Daniel had decided what he wanted in terms of a pose. He said, "I want to have them see into his belly." Fingers in the gash, so that's pretty much what I did. I started doing the figure. I tried to put myself into the mind of the figure, get in front of the mirror and take the pose myself. When I did that, I sort of did this "flasher" type of feeling. That's essentially what I tried to do, jut out the head a little bit, roll the shoulders down, to set sort of a vaguely obscene feel without getting to the point where they wouldn't be able to sell the product. Daniel and I talked about that. "If you do that, it's got to be subtle." That's kind of why he's got his belly stuck out like that. As far as the armature and the sculpture, there wasn't much to it. I do use Sculpey, sometimes I use Super-Sculpey - although it's definitely harder. you lose one of the major advantages to Sculpey. which is that Super-Sculpey shrinks, so it will crack on an armature, whereas the original Sculpey doesn't.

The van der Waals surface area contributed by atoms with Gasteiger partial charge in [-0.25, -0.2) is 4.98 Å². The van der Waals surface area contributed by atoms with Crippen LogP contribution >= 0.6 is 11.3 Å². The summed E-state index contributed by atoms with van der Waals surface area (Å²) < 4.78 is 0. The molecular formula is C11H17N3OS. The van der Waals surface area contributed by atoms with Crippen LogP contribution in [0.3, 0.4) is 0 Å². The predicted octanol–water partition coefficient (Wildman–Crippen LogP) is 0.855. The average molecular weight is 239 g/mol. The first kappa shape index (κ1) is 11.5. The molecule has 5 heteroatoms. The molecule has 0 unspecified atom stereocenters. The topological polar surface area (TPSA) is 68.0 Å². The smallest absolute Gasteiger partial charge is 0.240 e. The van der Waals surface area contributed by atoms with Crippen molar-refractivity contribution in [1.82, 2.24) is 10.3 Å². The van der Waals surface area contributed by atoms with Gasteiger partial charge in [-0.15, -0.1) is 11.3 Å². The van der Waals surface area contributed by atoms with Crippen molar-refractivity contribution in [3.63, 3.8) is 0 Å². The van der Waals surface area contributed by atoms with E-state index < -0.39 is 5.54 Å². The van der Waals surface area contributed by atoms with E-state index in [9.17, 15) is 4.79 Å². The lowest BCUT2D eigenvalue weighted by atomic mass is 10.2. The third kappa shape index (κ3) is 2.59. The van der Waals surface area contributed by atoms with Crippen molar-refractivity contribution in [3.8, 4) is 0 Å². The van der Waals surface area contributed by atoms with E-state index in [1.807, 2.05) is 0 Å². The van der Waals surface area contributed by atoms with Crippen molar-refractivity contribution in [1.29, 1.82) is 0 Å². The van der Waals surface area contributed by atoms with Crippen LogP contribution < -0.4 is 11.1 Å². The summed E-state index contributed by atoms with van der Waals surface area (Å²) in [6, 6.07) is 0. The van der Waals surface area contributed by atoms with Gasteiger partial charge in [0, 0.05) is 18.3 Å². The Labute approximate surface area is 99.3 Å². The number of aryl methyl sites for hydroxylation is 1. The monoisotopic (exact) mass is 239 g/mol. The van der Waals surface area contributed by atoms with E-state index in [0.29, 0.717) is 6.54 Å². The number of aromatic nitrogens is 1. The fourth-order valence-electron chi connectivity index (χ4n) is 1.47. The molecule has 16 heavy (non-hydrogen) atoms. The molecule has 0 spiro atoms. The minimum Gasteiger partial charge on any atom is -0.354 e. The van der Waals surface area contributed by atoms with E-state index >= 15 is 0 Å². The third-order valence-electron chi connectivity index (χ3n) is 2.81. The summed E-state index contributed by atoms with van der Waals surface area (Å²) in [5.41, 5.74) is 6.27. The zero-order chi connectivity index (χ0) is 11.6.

EM: You mean the original polyform formula, the white stuff?
JB: Yes, the white stuff definitely shrinks less than Super-Sculpey, plus it's half the price.

EM: Yeah, and you had to build up a large block of it for Butterball!
JB: Well. I needed to make like chunks of aluminum foil, for Butterball, basically. In terms of the overall look, he's just a big, blocky thing! There were essentially two big blocks of aluminum foil on top of each other with a layer of Sculpey in between them. And I didn't separate it until it was all done and baked.

EM: No armature wire or anything?
JB: Nope!

EM: Just aluminum foil?
JB: That has it's pros and cons. You can get bubbles trapped in the aluminum foil, that want to work their way out, but it makes for very lightweight and economical sculptures. Because you can build up enormous masses and then just have a thin layer of Sculpey material.

EM: And it doesn't crack or break when you're sawing through it or anything?
JB: Well, I didn't have to saw through the aluminum foil; it's just two pieces. No, it doesn't seem to create any additional problems. I suppose it could if you have thin enough places flaking off the aluminum foil when you cut through it.